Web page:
Chapter 4 looks into motivations to move, plans and aspirations of migrants before departure and upon arrival as well as the recruitment process and strategies in an era of booming economy of the ‘Celtic Tiger’. One of the most interesting findings here is the extent to which Polish migrants seem to internalise the stereotype of a ‘hard-working Pole’. It appears that although Irish employers initially recruited migrants due to labour shortages, they soon started to conceptualise the non-Irish work force as particularly ‘hard-working’. The following chapter explores the workplace experiences of Polish migrants in four employment sectors: hospitality, construction, financial services and IT. In doing so, it draws attention, for instance, to the fact that less-skilled positions routinely labelled as ‘bad jobs’ are not necessarily experienced as such by migrants who beyond materiality tend to value other aspects of employment (e.g. positive workplace culture) and compare them with the situation in Poland. Further on, readers are introduced to the career pathways of Poles in Dublin. Whereas some migrants, as Krings et al. argue, follow somewhat traditional worklife trajectories and strive to move upwards, others focus on earning as much money as possible in a given time, often in sectors hardly related to their education or skills. This results in diverse professional choices that are frequently fuelled by personal situations and constantly changing plans that may include every scenario from staying in Ireland, through further migration/mobility, to return to Poland. In probably most intriguing Chapter 7, the authors study how international mobility is linked with the so called ‘mobile technologies’ both physical (e.g. low-cost air travel) and virtual (e.g. instant messaging agents, social networking services). Finally, in Chapter 8, readers can have a closer look at how Polish migrants in Dublin evaluate the time spent in Ireland and within the Irish labour market in particular. This is further supported by the detailed exploration of their future plans. Notwithstanding professional positionality, the vast majority of migrants seem to perceive their migration as a positive and personally enriching experience. Importantly, the authors also note that in the light of the economic crisis worklife trajectories of many Polish migrants have changed significantly. This has resulted in frequently employing a drastic adaptation strategy, migrating elsewhere or moving back to Poland. Lastly, in condensed but solid conclusions, the authors reflect particularly on how consequential the choice of the methodology was for their study. Six repetitive interviews with migrants conducted over the turbulent period of 2008-2010, when the global economic crisis dramatically altered the Irish labour market, appear to have exceeded research expectations and provided richness and detail to the story.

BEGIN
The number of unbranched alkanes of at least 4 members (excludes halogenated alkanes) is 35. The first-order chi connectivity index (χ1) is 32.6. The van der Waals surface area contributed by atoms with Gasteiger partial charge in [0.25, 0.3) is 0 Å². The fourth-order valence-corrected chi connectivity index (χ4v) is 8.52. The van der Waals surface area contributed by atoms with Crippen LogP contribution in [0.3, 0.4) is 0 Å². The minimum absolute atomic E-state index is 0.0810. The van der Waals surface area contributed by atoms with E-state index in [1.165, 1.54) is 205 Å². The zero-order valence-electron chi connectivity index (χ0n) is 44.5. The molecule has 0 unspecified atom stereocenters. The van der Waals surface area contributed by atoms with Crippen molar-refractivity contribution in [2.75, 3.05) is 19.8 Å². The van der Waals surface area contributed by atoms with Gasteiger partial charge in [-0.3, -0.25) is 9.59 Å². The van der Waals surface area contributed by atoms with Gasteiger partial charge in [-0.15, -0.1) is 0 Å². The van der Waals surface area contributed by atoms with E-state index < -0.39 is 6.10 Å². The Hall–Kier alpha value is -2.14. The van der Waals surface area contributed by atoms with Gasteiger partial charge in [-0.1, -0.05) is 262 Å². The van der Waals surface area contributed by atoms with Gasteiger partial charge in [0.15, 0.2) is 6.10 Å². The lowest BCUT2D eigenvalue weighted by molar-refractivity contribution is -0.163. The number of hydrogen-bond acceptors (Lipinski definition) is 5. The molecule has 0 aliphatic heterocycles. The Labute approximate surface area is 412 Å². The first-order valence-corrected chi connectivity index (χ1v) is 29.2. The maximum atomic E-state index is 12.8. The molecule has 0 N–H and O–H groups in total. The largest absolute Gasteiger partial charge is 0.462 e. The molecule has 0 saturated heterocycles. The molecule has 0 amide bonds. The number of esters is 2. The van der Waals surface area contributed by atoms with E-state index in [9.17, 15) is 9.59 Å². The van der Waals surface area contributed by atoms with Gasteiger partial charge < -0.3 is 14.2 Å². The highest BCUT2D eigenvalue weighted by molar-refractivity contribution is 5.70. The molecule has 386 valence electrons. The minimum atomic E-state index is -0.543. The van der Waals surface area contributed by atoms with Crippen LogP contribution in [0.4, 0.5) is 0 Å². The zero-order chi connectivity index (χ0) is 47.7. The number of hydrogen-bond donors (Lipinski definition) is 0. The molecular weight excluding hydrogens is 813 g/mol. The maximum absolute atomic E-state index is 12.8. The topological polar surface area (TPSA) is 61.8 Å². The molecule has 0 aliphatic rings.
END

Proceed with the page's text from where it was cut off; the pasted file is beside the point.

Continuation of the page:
With so much to praise, I do have, however, a few comments. Namely, I would particularly welcome more nuanced analysis of social relations in a multinational workplace. Although the authors argue that workplace is an important site for inter-ethnic relations (p. 85), they hardly address tensions related to prejudice and ethnic, national, religious or other axes of difference. The small section on multinational workplace, which briefly summarises migrant experience of intergroup relations as ‘rather positive’, may give an impression that fractures related to social imaginary, stereotyping, prejudice and other negative attitudes are scarce. This is quite surprising given the extent of similar studies from, for example, the UK that suggest otherwise (e.g. Cook et al. 2011; Fox 2012; McDowell 2008; McDowell et al. 2007). While this might not have been the main focus of the research or did not come out of the collected data, engaging with broader literature and shading some light onto workplace encounters with embodied difference, distinctive cultural normativity and work ethic would have added to the rich texture of the book.
Secondly, as elaborate as it is, the overall story presented in the book seems to downplay the significance of gender for migrant (labour) experience. This, again, might not have been a core interest of the study and/or might not have emerged from the interviews, yet juxtaposition of some findings (or the absence of them) with evidence from wider literature could perhaps enrich research conclusions.
Another aspect that remains unaddressed is how the research findings possibly inform policy makers and wider academic and public debates. As much as the empiricism of the presented story makes the volume offer a valuable perspective onto workplace experience, the findings seem to remain on a rather descriptive level. Being aware of the challenge such discussions may pose, I would appreciate some more attention into how certain findings might be socially, institutionally and academically applicable.
Friendly comments aside, New mobilities in Europe is definitely well worth the read. The book provides a dynamic picture of Polish migration/mobility to Ireland. It is well-thought-out, fleshy and strongly embedded in empirical data.
Cook J., Dwyer P., Waite L. (2011). ‘Good Relations’ Among Neighbours and Workmates? The Everyday Encounters of Accession 8 Migrants and Established Communities in Urban England. Population, Space and Place 17(6): 727-741.
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McDowell L. (2008). Thinking Through Work: Complex Inequalities, Constructions of Difference and Trans-national Migrants. Progress in Human Geography 32(4): 491-507.
Wallace C. (2002). Opening and Closing Borders: Migration and Mobility in East-Central Europe. Journal of Ethnic and Migration Studies 28(4): 603-625.